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'Strangers' Worth Getting to Know

By Desson Thomson
Washington Post Staff Writer
Friday, August 6, 2004; Page WE31

WILLIAM FABER (Fabrice Luchini), a shy, primly dressed tax consultant, sits stunned as the woman (Sandrine Bonnaire) sitting across his desk unloads her personal problems. Although his clients often involve him in such matters, this woman is really talking intimately. Faber quickly realizes his visitor, whom he later learns is Anna, has probably confused him for the psychiatrist (Michel Duchaussoy) who works down the hall.

Patrice Leconte's assured and deeply involving "Intimate Strangers" is about the reasons behind our reasons. William knows it's just a matter of telling Anna she's got the wrong guy. But there's something about this woman -- and take one look at Bonnaire in this movie and you'll need no explanation -- that makes him unable to send her away. After that first "session," Anna is gone before William can even recover. And already he knows that her marriage is in trouble and that her husband and she have not had sex in six months.


Sandrine Bonnaire in "Intimate Strangers," another smart, sexy, sophisticated exploration of desire from French master Patrice Leconte. (Catherine Cabrol -- Paramount Classics)


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She's not just attractive, she's direct, vulnerable and she needs him. She has chosen him. William Faber, that is. A lonely Parisian whose girlfriend Jeanne (Anne Brochet) has left him for a bodybuilder. Who keeps his childhood toys in tidy formations around his office. Who has lived and worked in that building all his life. Who inherited this office from his father. William Faber, who needs a romantic explosion in his cold, dead life.

It's the beginning of a strange, intoxicating relationship, much to the chagrin of William's secretary, Madame Mulon (Helene Surgere). And even when Anna realizes William isn't the analyst she thought, and chastises him for playing along, she continues the relationship. After all, she needs him. She claims her emotionally distraught husband, who has lost his job and his ability to sexually perform, has told Anna to find a stranger and have an affair. It's her husband's way of arousing himself, apparently.

When she doesn't show up for an "appointment," William is worried. He goes in desperation to the shrink that Anna presumably was looking for in the first place, and instead finds himself sitting down as an unintentional patient with the wily Dr. Monnier. Who's the crazy one here?

Luchini shows why he has been a lasting staple of modern French cinema. As the bottled-up William, he's the emotional center. He has a particularly glistening stare that tells you about vulnerability, pent-up desires and a frazzled intelligence. And to see him boogie in the privacy of his own apartment to a recording of "In the Midnight Hour" is an amazing mixture of comedy and poignancy. Bonnaire, another Gallic icon herself, justifies William's intensity with effortless grace. And no one has smoked a cigarette like that in recent memory.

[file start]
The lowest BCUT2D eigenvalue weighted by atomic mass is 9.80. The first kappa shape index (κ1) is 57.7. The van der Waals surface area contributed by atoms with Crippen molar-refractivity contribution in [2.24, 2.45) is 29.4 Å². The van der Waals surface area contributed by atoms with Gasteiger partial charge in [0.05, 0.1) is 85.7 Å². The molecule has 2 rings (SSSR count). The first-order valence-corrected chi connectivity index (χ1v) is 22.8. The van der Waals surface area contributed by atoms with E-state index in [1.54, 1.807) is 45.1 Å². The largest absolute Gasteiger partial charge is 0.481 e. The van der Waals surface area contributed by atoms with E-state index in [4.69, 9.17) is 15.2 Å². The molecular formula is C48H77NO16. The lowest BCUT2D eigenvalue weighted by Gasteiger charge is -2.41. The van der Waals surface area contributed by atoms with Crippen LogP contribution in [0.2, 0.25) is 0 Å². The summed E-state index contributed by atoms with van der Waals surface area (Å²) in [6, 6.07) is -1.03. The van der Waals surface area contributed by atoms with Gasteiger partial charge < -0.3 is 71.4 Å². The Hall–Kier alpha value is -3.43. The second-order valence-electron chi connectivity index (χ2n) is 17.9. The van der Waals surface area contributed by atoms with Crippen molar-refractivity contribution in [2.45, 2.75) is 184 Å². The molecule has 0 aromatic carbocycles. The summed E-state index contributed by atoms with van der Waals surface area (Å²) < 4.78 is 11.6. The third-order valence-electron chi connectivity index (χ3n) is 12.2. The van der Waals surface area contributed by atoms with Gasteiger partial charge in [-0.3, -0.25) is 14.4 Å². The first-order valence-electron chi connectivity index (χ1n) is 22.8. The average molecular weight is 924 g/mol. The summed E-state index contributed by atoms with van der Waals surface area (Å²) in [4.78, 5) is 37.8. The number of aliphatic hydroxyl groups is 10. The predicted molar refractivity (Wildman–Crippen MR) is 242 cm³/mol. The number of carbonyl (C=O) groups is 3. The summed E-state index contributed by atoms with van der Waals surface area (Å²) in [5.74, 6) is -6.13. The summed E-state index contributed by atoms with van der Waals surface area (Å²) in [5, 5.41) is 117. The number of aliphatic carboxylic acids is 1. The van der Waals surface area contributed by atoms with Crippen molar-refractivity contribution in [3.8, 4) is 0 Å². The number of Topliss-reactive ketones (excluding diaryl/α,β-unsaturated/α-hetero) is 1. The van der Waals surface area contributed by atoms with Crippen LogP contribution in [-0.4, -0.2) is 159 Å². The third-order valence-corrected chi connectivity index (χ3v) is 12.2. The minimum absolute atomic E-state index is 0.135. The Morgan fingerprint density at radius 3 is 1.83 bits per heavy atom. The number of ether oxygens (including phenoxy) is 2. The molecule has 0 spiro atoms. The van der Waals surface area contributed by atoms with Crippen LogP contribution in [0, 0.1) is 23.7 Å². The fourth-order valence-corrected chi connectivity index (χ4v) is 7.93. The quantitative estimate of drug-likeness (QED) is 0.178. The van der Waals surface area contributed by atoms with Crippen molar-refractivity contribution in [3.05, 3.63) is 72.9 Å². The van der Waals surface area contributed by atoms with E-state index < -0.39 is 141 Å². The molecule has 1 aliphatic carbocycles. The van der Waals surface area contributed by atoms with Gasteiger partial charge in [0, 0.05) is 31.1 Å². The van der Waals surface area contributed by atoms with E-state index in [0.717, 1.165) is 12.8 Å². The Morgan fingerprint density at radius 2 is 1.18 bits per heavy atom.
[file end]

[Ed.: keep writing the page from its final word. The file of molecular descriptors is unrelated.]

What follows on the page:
For a movie that spends most of its time in William's office, this is remarkably entertaining. You never feel cooped up. In films such as "Monsieur Hire" and "L'Homme du Train" ("Man on the Train"), writer-director Leconte has already displayed his genius for the unfolding of character, the sheer magic of two people discovering things about each other, quirky nuance by nuance. "Intimate Strangers" (Leconte's 20th feature film) takes us from that initial, mistaken-identity encounter to an ever-deepening discovery of William and Anna. And around them, Leconte introduces us to some wonderful supporting characters. Madame Mulon is a quiet, fussy riot as William's long-suffering secretary, who watches, appalled and eventually moved, as William turns from geeky taxman to a soul consumed with newfound passion. Dr. Monnier, too, is a corker, a man who never misses a chance to pontificate or charge by the hour.

This is the kind of sophisticated and pleasurable movie you dream of seeing from France. But unfortunately, Leconte claims this is the last of his films dealing with adult, romantic themes. So grab this opportunity to see "Intimate Strangers," or expect to wait a long time for something half as smart and enjoyable.

INTIMATE STRANGERS (Confidences Trop Intimes) (R, 105 minutes) -- Contains frank sexual conversation and sexual situations. In French with subtitles. At Landmark's E Street Cinema, Cineplex Odeon Shirlington and Cinema Arts Fairfax.


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